South Kilburn housing block estimated to cost £18.5m to remediate

Housing blocks in Canterbury Road, South Kilburn, will cost more to repair than price when bought in 2009

Housing blocks in Canterbury Road, South Kilburn, will cost more to repair than price when bought in 2009 - Credit: Google

South Kilburn blocks have been so badly built for Brent Council that costs to repair it exceeds the original purchase cost.

Brent Council's community and wellbeing scrutiny committee is holding an "emergency meeting" tomorrow (October 7) to tease out proposed financial arrangements - with fears many of it could fall to the tax payer.

A report by Ridge found blocks within Granville New Homes (GNH) "suffer from poor quality design, construction and workmanship going back to the original construction".

The residential development comprising blocks in Granville Road, Princess Road and Canterbury Road completed in 2009 was bought for £17.1m and estimated costs to repair it are estimated at £18.5m.

Pete Firmin, chair of a residents' association in South Kilburn, said: "Unfortunately, this shows yet again what many of us have been saying for a long time - and Brent Council vehemently denies - that much of the new building in South Kilburn is sub-standard.

"The council has known for some time that there is a problem with Granville New Homes, but this is only now becoming public."

Dionne George, moved into the estate in Canterbury Road in 2009 and has had "problems for near enough 10 years".

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She said she had been appealing for the council to fix a leak in her one-bedroom flat which is now damaging her balcony. The council put up scaffolding twice in the last five years, she said, but took it down again.

"It's very depressing for me," she added.

GNH was developed by Brent Council and Higgins.

In 2007, the council selected Hyde Housing as their preferred partner to the properties but the housing group did not find the scheme viable, according to the council's cabinet report. 

The council's arm’s length management organisation (ALMO), Brent Housing Partnership (BHP) purchased Granville New Homes, through a loan from the council, for £17.1m in 2009.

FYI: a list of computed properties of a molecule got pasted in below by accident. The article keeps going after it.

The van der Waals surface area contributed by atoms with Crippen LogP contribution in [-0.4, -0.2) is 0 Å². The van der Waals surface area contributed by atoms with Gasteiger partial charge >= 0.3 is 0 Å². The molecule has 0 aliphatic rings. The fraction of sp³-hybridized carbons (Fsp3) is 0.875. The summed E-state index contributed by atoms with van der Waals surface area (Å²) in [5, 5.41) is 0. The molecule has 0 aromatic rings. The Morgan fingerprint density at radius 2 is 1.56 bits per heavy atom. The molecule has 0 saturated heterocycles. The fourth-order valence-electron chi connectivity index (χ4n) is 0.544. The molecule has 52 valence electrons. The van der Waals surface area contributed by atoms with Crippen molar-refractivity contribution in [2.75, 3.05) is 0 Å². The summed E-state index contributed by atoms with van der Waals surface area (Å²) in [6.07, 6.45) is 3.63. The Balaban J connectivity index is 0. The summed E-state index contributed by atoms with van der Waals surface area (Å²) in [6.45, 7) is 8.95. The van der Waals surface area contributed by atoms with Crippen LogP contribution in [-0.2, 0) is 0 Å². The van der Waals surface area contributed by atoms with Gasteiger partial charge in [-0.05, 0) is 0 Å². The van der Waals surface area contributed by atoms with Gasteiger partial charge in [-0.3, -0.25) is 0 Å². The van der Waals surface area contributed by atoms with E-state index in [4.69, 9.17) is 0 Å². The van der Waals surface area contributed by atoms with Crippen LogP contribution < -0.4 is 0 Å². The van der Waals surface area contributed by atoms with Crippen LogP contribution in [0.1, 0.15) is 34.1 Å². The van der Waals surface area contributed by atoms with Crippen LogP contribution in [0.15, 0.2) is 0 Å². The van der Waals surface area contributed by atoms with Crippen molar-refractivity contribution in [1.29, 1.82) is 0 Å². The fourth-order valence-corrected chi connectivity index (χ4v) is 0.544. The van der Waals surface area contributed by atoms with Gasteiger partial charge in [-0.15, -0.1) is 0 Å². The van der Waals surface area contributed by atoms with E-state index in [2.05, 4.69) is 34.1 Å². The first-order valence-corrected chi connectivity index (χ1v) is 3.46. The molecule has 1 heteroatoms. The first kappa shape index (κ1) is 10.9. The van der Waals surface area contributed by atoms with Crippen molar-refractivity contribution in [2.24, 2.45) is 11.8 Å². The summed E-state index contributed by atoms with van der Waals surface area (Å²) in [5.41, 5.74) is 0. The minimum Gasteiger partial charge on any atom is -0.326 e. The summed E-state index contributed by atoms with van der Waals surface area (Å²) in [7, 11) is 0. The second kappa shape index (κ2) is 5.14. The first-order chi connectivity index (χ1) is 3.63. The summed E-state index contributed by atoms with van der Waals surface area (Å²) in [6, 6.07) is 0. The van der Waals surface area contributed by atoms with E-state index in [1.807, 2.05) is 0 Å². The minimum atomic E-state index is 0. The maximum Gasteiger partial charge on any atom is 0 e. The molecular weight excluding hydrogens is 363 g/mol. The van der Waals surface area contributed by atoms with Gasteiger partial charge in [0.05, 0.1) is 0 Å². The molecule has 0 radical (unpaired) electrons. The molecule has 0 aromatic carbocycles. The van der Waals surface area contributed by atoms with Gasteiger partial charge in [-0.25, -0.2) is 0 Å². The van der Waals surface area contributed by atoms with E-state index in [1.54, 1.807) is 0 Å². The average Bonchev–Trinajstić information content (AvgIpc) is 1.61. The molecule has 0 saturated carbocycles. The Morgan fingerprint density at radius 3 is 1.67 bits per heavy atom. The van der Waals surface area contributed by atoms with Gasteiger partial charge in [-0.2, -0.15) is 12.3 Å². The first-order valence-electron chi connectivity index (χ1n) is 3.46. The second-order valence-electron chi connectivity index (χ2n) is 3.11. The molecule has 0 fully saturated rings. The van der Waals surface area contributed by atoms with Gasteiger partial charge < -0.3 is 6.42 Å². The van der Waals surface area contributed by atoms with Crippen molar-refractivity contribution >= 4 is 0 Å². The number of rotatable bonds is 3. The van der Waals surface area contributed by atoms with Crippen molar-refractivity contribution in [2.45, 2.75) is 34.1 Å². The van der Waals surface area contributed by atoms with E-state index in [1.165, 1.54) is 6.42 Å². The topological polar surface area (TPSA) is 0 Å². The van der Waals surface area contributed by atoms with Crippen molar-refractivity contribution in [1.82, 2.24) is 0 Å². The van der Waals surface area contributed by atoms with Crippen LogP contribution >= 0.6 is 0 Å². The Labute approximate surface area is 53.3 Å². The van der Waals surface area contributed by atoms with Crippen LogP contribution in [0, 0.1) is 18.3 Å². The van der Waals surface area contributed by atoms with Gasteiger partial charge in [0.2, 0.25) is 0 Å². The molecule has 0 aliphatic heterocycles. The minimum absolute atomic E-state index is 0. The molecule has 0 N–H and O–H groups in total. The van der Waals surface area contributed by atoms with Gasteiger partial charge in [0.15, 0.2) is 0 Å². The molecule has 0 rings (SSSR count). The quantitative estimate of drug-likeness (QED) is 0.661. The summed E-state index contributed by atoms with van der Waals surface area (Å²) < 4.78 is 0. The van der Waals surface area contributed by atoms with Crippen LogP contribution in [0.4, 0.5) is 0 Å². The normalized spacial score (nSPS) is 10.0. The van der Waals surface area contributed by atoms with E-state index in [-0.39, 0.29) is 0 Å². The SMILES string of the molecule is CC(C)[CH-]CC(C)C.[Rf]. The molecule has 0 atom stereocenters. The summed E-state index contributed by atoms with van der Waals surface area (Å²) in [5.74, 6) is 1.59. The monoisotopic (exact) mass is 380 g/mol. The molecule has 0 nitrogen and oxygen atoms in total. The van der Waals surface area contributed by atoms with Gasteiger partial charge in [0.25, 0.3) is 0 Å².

BHP collapsed in 2016 and a new company First Wave Housing (FWH), was established in 2017 to take over the management of their 329 properties, including Granville New Homes.

A report by Ridge commissioned by FWH to investigate water penetration, cladding, fire safety and window issues at GNH came back with recommendations that works be carried out at the blocks to remediate these issues.

The report states: "In summary, the investigations determined that the blocks suffer from poor quality design, construction and workmanship going back to the original construction."

However the cost is so high, the council says the remediation plans are "unviable".

Of FWH’s 326 properties, 110 are located at Granville New Homes. These 110 properties comprise of 84 social rented properties, 25 intermediate rented properties, and one leaseholder.

Different rescue packages in the council's report cites FWH, of which Brent is guarantor, i4B, Brent Council's own housing company, which rents properties at more affordable rates, and Brent Council's Housing Revenue Account.

A Cabinet meeting on Monday is due to rubber stamp "best" options.

A council spokesperson did not say how much of any costs would fall to the taxpayer but said: “We are working to address issues at Granville New Homes as quickly as possible.

"Work is also underway to identify what can be done to tackle any underlying problems.

"It is clear that a long term solution is needed to give residents confidence for the future.

"Next week, the council’s cabinet will be asked to take a decision to consult residents on a long-term plan.

"Our commitment to residents is to resolve things in a way which delivers value for money whilst minimising disruption.”